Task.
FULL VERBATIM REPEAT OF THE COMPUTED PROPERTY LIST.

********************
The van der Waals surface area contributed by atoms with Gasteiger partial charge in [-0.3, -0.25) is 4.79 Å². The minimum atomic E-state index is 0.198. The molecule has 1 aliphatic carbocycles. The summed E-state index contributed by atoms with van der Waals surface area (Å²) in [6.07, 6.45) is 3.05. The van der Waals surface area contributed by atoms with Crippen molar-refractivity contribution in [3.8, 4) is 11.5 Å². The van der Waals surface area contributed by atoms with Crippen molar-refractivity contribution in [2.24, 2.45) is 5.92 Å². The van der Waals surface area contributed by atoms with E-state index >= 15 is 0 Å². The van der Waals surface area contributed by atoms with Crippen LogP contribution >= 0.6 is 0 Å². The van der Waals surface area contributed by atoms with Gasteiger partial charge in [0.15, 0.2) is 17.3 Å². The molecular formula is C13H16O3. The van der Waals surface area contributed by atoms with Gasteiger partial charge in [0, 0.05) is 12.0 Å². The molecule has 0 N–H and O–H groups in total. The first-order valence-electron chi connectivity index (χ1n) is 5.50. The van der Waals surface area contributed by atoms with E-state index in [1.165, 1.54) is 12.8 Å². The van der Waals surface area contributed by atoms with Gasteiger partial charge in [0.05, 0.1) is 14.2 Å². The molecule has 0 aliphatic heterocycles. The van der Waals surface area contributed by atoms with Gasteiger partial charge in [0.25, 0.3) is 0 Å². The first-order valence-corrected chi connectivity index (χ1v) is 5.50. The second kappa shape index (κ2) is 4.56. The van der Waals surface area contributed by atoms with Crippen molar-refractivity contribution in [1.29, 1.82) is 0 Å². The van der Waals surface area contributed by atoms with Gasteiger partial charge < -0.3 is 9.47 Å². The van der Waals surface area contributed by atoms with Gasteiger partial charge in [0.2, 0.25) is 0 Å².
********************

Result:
The van der Waals surface area contributed by atoms with Gasteiger partial charge in [-0.3, -0.25) is 4.79 Å². The minimum atomic E-state index is 0.198. The molecule has 1 aliphatic carbocycles. The summed E-state index contributed by atoms with van der Waals surface area (Å²) in [6.07, 6.45) is 3.05. The van der Waals surface area contributed by atoms with Crippen molar-refractivity contribution in [3.8, 4) is 11.5 Å². The van der Waals surface area contributed by atoms with Crippen molar-refractivity contribution in [2.24, 2.45) is 5.92 Å². The van der Waals surface area contributed by atoms with E-state index >= 15 is 0 Å². The van der Waals surface area contributed by atoms with Crippen LogP contribution >= 0.6 is 0 Å². The van der Waals surface area contributed by atoms with Gasteiger partial charge in [0.15, 0.2) is 17.3 Å². The molecular formula is C13H16O3. The van der Waals surface area contributed by atoms with Gasteiger partial charge in [0, 0.05) is 12.0 Å². The molecule has 0 N–H and O–H groups in total. The first-order valence-electron chi connectivity index (χ1n) is 5.50. The van der Waals surface area contributed by atoms with E-state index in [1.165, 1.54) is 12.8 Å². The van der Waals surface area contributed by atoms with Gasteiger partial charge in [0.05, 0.1) is 14.2 Å². The molecule has 0 aliphatic heterocycles. The van der Waals surface area contributed by atoms with Gasteiger partial charge in [0.25, 0.3) is 0 Å². The first-order valence-corrected chi connectivity index (χ1v) is 5.50. The second kappa shape index (κ2) is 4.56. The van der Waals surface area contributed by atoms with Crippen molar-refractivity contribution in [1.29, 1.82) is 0 Å². The van der Waals surface area contributed by atoms with Gasteiger partial charge < -0.3 is 9.47 Å². The van der Waals surface area contributed by atoms with Gasteiger partial charge in [0.2, 0.25) is 0 Å².